• Information/planning: A web-based resource was created with information, planning tools and resources to minimize, for seniors and their caregivers, the health-related challenges that often come hand-in-hand with our later years.
  • Volunteer Transition coaches: 31 volunteer transition coaches were recruited, trained and assigned to seniors in the community to help support them with the new technology tools.
  • Person-centered care: A person-centered care model was developed and, related to this, a Patient and Family Advisory Model was developed to help healthcare providers tap into, and use, input from patients and their caregivers.

The evidence of the positive impact of the PATH project on Northumberland patients and caregivers was clear. For example:

  • All patients said they felt they did not have to repeat their health information unnecessarily.
  • 80% said they felt their providers were paying attention to what the patient was tracking.
  • Patient anxiety levels were consistently better after a healthcare visit compared to before.
  • Patients also rated their experience satisfaction as high as 90%.

While our funding and formal involvement in PATH ended in 2015, the project ignited a permanent change in the local healthcare community’s mindset, and an expectation that patients and caregivers should be involved before decisions are made. Co-design has successfully informed changes to the design of the hospital’s spiritual care program. And co-design work continues to grow, with community partners across primary care and acute care now collaborating to host a popular monthly speakers’ series and conversation on health and wellness topics driven by area patients and caregivers ( Through the hospital’s now two-year-old Patient and Family Advisory Council, real time patient experience surveys have been developed. At a regional level, a sub-region planning table is working on a new project to build on PATH’s successful Volunteer Transition Coach model to further examine how trained peer/community volunteers could potentially provide vulnerable patients and their family caregivers with support to augment and increase the capacity of the existing health and social service provider system.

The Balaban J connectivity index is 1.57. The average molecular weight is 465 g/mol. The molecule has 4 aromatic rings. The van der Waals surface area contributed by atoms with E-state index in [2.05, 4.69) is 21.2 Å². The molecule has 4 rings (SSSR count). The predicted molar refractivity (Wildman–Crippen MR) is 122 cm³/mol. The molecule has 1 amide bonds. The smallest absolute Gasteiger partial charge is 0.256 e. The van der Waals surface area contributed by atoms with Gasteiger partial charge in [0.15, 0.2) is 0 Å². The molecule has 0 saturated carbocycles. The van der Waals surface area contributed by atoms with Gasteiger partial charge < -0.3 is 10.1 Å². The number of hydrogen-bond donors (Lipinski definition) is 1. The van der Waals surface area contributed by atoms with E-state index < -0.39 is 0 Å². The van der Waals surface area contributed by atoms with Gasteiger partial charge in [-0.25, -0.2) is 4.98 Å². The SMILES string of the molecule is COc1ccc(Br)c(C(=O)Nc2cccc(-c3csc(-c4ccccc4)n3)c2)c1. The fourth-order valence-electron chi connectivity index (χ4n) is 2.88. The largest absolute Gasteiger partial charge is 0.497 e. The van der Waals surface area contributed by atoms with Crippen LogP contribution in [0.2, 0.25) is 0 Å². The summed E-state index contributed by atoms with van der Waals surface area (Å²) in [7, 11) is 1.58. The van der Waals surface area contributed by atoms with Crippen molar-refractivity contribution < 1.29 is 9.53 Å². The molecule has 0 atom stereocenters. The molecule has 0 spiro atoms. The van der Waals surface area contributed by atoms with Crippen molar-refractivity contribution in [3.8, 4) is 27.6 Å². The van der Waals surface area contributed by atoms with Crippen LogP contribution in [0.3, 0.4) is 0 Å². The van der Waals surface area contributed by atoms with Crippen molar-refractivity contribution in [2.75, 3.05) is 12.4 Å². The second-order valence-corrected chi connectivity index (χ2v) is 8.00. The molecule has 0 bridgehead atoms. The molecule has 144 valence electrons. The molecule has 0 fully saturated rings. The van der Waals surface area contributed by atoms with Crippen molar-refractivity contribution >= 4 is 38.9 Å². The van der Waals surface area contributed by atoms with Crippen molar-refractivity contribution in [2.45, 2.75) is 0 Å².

Province-wide Impact of PATH

The impact also extends beyond the community itself. PATH has been credited as the catalyst for a number of provincial and local initiatives, including Ontario’s Health Links model, creating regional wrap-around care for Ontario’s critically ill seniors, our system’s highest users.

Since 2015, patient experience and patient engagement has been a central theme for a variety of province-wide health-related conferences, and other networks of senior health leaders and policy makers. Patient panels have now become commonplace in government, hospitals and across Ontario. In fact, many of our PANORAMA panelists built on their experience on this province-wide panel, and joined other system-wide or local panels.

The learnings from our patient engagement co-design work has directly influenced The Change Foundation’s current focus on the role of family caregivers in the healthcare system and in interactions with healthcare professionals. Through our work, and in partnership with four Changing CARE projects that began in 2017, we have engaged with 450 family caregivers and 605 providers in the discovery phase of co-design. The learnings from this phase of work were shared widely in Ontario in a 2018 report: Lessons from Changing CARE, The Discovery Phase of Experience Based Co-Design.   

It’s safe to say that we’ve found a successful recipe for change – co-design with patients and caregivers –and we’re well on our way to using it to change the experiences of caregivers in Ontario in the same way we did for patients. In a few years, we are hopeful that family caregivers will see the positive impacts of the same kind of system-wide change.


As #OHTs embark on more patient and #caregiver engagement activities and the compensation question surfaces, these tools can help answer the question: Should patient and family-caregiver participants be paid? #ONhealth #codesign